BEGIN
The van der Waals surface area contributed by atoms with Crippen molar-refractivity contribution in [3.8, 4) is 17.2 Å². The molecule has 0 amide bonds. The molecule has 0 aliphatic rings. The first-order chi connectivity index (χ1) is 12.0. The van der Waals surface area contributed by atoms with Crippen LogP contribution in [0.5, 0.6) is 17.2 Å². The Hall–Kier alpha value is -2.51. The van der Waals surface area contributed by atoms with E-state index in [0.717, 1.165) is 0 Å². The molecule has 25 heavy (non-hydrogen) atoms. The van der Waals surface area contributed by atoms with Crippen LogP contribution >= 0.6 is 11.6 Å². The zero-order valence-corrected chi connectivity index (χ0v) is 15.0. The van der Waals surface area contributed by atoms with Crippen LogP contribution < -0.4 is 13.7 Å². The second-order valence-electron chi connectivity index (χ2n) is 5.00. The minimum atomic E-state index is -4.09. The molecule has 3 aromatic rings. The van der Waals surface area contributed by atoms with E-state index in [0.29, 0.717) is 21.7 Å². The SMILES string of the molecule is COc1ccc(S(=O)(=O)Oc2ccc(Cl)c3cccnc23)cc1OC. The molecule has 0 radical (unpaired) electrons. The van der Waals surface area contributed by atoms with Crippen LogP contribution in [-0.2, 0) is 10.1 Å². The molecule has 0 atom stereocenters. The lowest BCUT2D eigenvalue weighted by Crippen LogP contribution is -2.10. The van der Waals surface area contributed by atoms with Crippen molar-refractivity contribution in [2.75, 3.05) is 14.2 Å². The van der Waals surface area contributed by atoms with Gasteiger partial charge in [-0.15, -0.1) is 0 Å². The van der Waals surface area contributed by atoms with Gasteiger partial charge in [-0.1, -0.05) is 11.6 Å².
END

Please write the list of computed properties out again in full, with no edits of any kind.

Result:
The van der Waals surface area contributed by atoms with Crippen molar-refractivity contribution in [3.8, 4) is 17.2 Å². The molecule has 0 amide bonds. The molecule has 0 aliphatic rings. The first-order chi connectivity index (χ1) is 12.0. The van der Waals surface area contributed by atoms with Crippen LogP contribution in [0.5, 0.6) is 17.2 Å². The Hall–Kier alpha value is -2.51. The van der Waals surface area contributed by atoms with E-state index in [0.717, 1.165) is 0 Å². The molecule has 25 heavy (non-hydrogen) atoms. The van der Waals surface area contributed by atoms with Crippen LogP contribution >= 0.6 is 11.6 Å². The zero-order valence-corrected chi connectivity index (χ0v) is 15.0. The van der Waals surface area contributed by atoms with Crippen LogP contribution < -0.4 is 13.7 Å². The second-order valence-electron chi connectivity index (χ2n) is 5.00. The minimum atomic E-state index is -4.09. The molecule has 3 aromatic rings. The van der Waals surface area contributed by atoms with E-state index in [0.29, 0.717) is 21.7 Å². The SMILES string of the molecule is COc1ccc(S(=O)(=O)Oc2ccc(Cl)c3cccnc23)cc1OC. The molecule has 0 radical (unpaired) electrons. The van der Waals surface area contributed by atoms with Crippen LogP contribution in [-0.2, 0) is 10.1 Å². The molecule has 0 atom stereocenters. The lowest BCUT2D eigenvalue weighted by Crippen LogP contribution is -2.10. The van der Waals surface area contributed by atoms with Crippen molar-refractivity contribution in [2.75, 3.05) is 14.2 Å². The van der Waals surface area contributed by atoms with Gasteiger partial charge in [-0.15, -0.1) is 0 Å². The van der Waals surface area contributed by atoms with Gasteiger partial charge in [-0.1, -0.05) is 11.6 Å².